Mayor, police must lead to make fed deal work
Mayor McGinn was absolutely right to settle over Seattle police tactics. Not that all is settled. The big question now is: Will this work?
Seattle Times staff columnist
Making a deal with the feds over Seattle police tactics is the best thing — the most mature thing — our first-term mayor has done to date.
I don't imagine it was easy. Ever since the U.S. Department of Justice charged last year that police here use excessive force too often, Mayor Mike McGinn has been nitpicked by just about everyone — including me — for every imaginable flaw in his response.
The leading complaint was that he fundamentally didn't buy the gist of the feds' findings and intended, in headstrong fashion, to make them prove it all in court. To take the city to war with the federal government.
It was going to be like the downtown tunnel all over again. Our mayor against the world.
That would have been quite a contrast to, say, the mayor of New Orleans, who invited the feds to help reform that city's troubled Police Department.
But last week, McGinn cut a deal. Crucially, it appoints a monitor to oversee the practices of the Seattle Police Department, and gives a federal judge the power to order changes if the city balks at making them.
Nobody likes giving up control like that. By doing so, McGinn risks alienating the police, who have insisted the feds' case against them was overblown.
But the reason the New Orleans mayor chose to welcome the oversight was that it's all but impossible for an entrenched bureaucracy to change from within.
Our cops are nowhere near as out of control as the police were down in Los Angeles a decade ago, or as violent as they got in New Orleans. But a spate of incidents and growing mistrust in the neighborhoods were reasons enough to force police here to re-evaluate how they do business.
Rising violent crime in the city was also a clarion call to get the uncertainty of this dispute behind us.
So McGinn was absolutely right to settle. Not that all is settled. The big question now is: Will this work?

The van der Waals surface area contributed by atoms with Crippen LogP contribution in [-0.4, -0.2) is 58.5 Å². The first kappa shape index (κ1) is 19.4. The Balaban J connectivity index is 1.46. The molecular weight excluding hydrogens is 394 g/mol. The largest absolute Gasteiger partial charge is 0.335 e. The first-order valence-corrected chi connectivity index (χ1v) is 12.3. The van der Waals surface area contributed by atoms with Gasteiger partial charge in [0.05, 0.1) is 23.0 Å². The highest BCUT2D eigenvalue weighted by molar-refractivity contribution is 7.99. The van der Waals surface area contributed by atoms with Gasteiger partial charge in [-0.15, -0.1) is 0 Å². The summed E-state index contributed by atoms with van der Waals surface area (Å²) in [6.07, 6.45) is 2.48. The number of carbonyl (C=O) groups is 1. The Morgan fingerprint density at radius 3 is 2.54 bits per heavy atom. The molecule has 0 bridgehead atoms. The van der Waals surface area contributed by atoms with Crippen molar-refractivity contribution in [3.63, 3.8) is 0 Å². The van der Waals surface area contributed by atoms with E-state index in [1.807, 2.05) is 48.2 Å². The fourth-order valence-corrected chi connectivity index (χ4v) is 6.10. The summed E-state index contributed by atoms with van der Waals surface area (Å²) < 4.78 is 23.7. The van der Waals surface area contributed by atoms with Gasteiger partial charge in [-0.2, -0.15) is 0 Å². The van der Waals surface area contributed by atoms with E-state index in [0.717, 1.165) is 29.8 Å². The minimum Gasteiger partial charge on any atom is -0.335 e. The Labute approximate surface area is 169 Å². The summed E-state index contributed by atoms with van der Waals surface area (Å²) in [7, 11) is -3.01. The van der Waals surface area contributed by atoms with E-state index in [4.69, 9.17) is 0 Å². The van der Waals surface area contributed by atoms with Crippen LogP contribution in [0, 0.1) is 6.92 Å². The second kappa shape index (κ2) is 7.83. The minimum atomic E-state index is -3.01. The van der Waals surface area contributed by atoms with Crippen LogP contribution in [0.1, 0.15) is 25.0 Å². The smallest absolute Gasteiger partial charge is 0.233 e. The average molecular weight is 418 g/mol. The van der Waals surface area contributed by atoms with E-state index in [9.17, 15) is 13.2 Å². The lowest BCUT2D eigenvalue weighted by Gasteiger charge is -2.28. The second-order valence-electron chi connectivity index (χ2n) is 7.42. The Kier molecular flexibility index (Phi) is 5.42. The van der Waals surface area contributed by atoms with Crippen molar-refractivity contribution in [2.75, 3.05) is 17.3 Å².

Recently, Oakland has been threatened with a total federal takeover of its Police Department, despite nine years of supervision through an agreement much like what Seattle just signed. Even after all that time, outside monitors say Oakland still fails at disciplining over-aggressive officers and continues to see record numbers of citizen complaints and lawsuits.
But federal minding of the Los Angeles police has been hailed as saving that department from itself. Three criminal-justice researchers for Harvard University concluded, in a landmark study in 2009, that a corrupt, violent police force there was completely transformed by a federal consent decree.
"We see a staggering scale of change," the authors concluded, citing both better crime-fighting by police and dramatically higher trust and satisfaction in the cops on the part of the public.
Tellingly, the study found the federal oversight led police to use force more intelligently. The number of times police used force fell every year after 2004, the study said. But police did not lay low on fighting crime, as has been feared here. Arrests went up, and more were "quality arrests" in that they led to charges being filed against the suspects.
"The Department responds to crime and disorder with substantial force, but it is scrutinizing that force closely and it is now accountable through many devices for its proper use," the study found.
Why did LA work out so well? It wasn't the words on paper, of the sort Seattle signed last week. It was an elusive quality that can't be ordered up by any judge.
"At best, federal oversight and a consent decree can keep shortcomings in view, but only police leadership and strong local governance can bring the changes," the study concluded.
Not always Seattle's strong suit, those last two. But there was a sighting of them last week. In the nick of time.
Danny Westneat's column appears Wednesday and Sunday. Reach him at 206-464-2086 or email@example.com.
About Danny Westneat
Danny Westneat takes an opinionated look at the Puget Sound region's news, people and politics. Send tips or comments to firstname.lastname@example.org. His column runs Wednesday and Sunday.
email@example.com | 206-464-2086